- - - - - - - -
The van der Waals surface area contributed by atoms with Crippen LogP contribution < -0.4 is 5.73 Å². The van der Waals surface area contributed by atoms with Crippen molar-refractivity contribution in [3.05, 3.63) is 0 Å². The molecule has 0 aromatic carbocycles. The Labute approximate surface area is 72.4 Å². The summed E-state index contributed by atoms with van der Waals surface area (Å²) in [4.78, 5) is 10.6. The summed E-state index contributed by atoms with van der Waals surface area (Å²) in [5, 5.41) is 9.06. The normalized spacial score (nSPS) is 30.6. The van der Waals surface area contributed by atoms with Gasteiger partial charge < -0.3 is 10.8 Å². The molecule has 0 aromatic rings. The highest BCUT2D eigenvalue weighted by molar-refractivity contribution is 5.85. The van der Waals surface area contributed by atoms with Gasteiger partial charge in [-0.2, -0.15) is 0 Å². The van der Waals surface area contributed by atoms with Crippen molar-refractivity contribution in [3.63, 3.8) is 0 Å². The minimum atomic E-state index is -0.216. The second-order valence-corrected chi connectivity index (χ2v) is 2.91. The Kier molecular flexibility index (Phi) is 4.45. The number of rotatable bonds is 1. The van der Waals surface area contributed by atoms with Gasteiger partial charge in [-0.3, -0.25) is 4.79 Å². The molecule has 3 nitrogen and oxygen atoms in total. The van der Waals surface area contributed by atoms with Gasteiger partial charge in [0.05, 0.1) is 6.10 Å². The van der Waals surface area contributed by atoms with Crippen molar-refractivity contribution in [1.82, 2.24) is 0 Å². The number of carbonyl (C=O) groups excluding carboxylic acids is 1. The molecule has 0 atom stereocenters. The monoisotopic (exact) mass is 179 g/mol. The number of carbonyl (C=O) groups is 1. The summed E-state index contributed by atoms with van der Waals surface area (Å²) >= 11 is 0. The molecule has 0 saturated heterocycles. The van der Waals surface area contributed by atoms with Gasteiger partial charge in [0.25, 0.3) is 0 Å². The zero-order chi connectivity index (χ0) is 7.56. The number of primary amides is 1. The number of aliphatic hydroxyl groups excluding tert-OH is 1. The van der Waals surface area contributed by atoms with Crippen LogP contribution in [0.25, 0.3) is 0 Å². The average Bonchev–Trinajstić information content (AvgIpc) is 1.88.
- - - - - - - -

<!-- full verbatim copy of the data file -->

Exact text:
The van der Waals surface area contributed by atoms with Crippen LogP contribution < -0.4 is 5.73 Å². The van der Waals surface area contributed by atoms with Crippen molar-refractivity contribution in [3.05, 3.63) is 0 Å². The molecule has 0 aromatic carbocycles. The Labute approximate surface area is 72.4 Å². The summed E-state index contributed by atoms with van der Waals surface area (Å²) in [4.78, 5) is 10.6. The summed E-state index contributed by atoms with van der Waals surface area (Å²) in [5, 5.41) is 9.06. The normalized spacial score (nSPS) is 30.6. The van der Waals surface area contributed by atoms with Gasteiger partial charge < -0.3 is 10.8 Å². The molecule has 0 aromatic rings. The highest BCUT2D eigenvalue weighted by molar-refractivity contribution is 5.85. The van der Waals surface area contributed by atoms with Gasteiger partial charge in [-0.2, -0.15) is 0 Å². The van der Waals surface area contributed by atoms with Crippen molar-refractivity contribution in [3.63, 3.8) is 0 Å². The minimum atomic E-state index is -0.216. The second-order valence-corrected chi connectivity index (χ2v) is 2.91. The Kier molecular flexibility index (Phi) is 4.45. The number of rotatable bonds is 1. The van der Waals surface area contributed by atoms with Gasteiger partial charge in [-0.3, -0.25) is 4.79 Å². The molecule has 3 nitrogen and oxygen atoms in total. The van der Waals surface area contributed by atoms with Gasteiger partial charge in [0.05, 0.1) is 6.10 Å². The van der Waals surface area contributed by atoms with Crippen molar-refractivity contribution in [1.82, 2.24) is 0 Å². The number of carbonyl (C=O) groups excluding carboxylic acids is 1. The molecule has 0 atom stereocenters. The monoisotopic (exact) mass is 179 g/mol. The number of carbonyl (C=O) groups is 1. The summed E-state index contributed by atoms with van der Waals surface area (Å²) >= 11 is 0. The molecule has 0 saturated heterocycles. The van der Waals surface area contributed by atoms with Gasteiger partial charge in [0.25, 0.3) is 0 Å². The zero-order chi connectivity index (χ0) is 7.56. The number of primary amides is 1. The number of aliphatic hydroxyl groups excluding tert-OH is 1. The van der Waals surface area contributed by atoms with Crippen LogP contribution in [0.25, 0.3) is 0 Å². The average Bonchev–Trinajstić information content (AvgIpc) is 1.88.